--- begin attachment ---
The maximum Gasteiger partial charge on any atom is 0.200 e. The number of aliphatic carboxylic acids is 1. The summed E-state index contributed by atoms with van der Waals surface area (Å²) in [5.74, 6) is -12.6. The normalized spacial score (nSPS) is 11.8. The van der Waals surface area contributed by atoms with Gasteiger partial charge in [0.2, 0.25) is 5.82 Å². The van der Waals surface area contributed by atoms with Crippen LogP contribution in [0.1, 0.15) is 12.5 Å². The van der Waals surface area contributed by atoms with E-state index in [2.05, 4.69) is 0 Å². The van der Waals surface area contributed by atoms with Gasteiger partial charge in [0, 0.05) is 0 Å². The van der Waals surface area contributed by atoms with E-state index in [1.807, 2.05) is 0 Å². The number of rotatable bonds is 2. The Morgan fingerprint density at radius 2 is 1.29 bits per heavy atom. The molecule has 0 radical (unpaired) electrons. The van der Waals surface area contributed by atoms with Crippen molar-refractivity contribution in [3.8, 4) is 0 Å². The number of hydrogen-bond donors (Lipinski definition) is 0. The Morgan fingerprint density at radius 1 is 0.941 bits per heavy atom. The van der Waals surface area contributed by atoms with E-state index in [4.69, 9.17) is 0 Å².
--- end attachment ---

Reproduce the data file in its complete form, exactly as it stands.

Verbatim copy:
The maximum Gasteiger partial charge on any atom is 0.200 e. The number of aliphatic carboxylic acids is 1. The summed E-state index contributed by atoms with van der Waals surface area (Å²) in [5.74, 6) is -12.6. The normalized spacial score (nSPS) is 11.8. The van der Waals surface area contributed by atoms with Gasteiger partial charge in [0.2, 0.25) is 5.82 Å². The van der Waals surface area contributed by atoms with Crippen LogP contribution in [0.1, 0.15) is 12.5 Å². The van der Waals surface area contributed by atoms with E-state index in [2.05, 4.69) is 0 Å². The van der Waals surface area contributed by atoms with Gasteiger partial charge in [0, 0.05) is 0 Å². The van der Waals surface area contributed by atoms with E-state index in [1.807, 2.05) is 0 Å². The number of rotatable bonds is 2. The Morgan fingerprint density at radius 2 is 1.29 bits per heavy atom. The molecule has 0 radical (unpaired) electrons. The van der Waals surface area contributed by atoms with Crippen molar-refractivity contribution in [3.8, 4) is 0 Å². The number of hydrogen-bond donors (Lipinski definition) is 0. The Morgan fingerprint density at radius 1 is 0.941 bits per heavy atom. The van der Waals surface area contributed by atoms with E-state index in [4.69, 9.17) is 0 Å².